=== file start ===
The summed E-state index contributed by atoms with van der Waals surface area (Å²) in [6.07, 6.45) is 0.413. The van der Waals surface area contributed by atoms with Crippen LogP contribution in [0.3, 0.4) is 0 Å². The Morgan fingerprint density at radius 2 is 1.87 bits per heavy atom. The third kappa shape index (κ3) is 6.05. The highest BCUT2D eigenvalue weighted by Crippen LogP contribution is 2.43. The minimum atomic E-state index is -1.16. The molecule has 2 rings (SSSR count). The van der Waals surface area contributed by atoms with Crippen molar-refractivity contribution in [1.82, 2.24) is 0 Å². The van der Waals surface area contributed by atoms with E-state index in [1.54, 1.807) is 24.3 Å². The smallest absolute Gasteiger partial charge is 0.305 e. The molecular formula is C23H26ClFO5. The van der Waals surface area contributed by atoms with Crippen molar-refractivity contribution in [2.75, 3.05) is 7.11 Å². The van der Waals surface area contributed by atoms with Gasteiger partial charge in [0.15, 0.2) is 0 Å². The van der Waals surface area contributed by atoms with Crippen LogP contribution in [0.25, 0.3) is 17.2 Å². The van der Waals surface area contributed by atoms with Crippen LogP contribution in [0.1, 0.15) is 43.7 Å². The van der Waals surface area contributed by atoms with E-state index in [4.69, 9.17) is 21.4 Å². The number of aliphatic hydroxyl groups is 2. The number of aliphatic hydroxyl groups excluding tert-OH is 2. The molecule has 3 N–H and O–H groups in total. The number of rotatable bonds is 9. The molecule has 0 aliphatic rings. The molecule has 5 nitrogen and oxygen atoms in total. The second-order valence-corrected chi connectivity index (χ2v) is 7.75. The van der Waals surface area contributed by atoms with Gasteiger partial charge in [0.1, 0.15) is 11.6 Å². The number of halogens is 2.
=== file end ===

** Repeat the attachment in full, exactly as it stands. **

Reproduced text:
The summed E-state index contributed by atoms with van der Waals surface area (Å²) in [6.07, 6.45) is 0.413. The van der Waals surface area contributed by atoms with Crippen LogP contribution in [0.3, 0.4) is 0 Å². The Morgan fingerprint density at radius 2 is 1.87 bits per heavy atom. The third kappa shape index (κ3) is 6.05. The highest BCUT2D eigenvalue weighted by Crippen LogP contribution is 2.43. The minimum atomic E-state index is -1.16. The molecule has 2 rings (SSSR count). The van der Waals surface area contributed by atoms with Crippen molar-refractivity contribution in [1.82, 2.24) is 0 Å². The van der Waals surface area contributed by atoms with E-state index in [1.54, 1.807) is 24.3 Å². The smallest absolute Gasteiger partial charge is 0.305 e. The molecular formula is C23H26ClFO5. The van der Waals surface area contributed by atoms with Crippen molar-refractivity contribution in [2.75, 3.05) is 7.11 Å². The van der Waals surface area contributed by atoms with Gasteiger partial charge in [0.15, 0.2) is 0 Å². The van der Waals surface area contributed by atoms with Crippen LogP contribution in [0.25, 0.3) is 17.2 Å². The van der Waals surface area contributed by atoms with Crippen LogP contribution in [0.1, 0.15) is 43.7 Å². The van der Waals surface area contributed by atoms with E-state index in [4.69, 9.17) is 21.4 Å². The number of aliphatic hydroxyl groups is 2. The number of aliphatic hydroxyl groups excluding tert-OH is 2. The molecule has 3 N–H and O–H groups in total. The number of rotatable bonds is 9. The molecule has 0 aliphatic rings. The molecule has 5 nitrogen and oxygen atoms in total. The second-order valence-corrected chi connectivity index (χ2v) is 7.75. The van der Waals surface area contributed by atoms with Gasteiger partial charge in [0.1, 0.15) is 11.6 Å². The number of halogens is 2.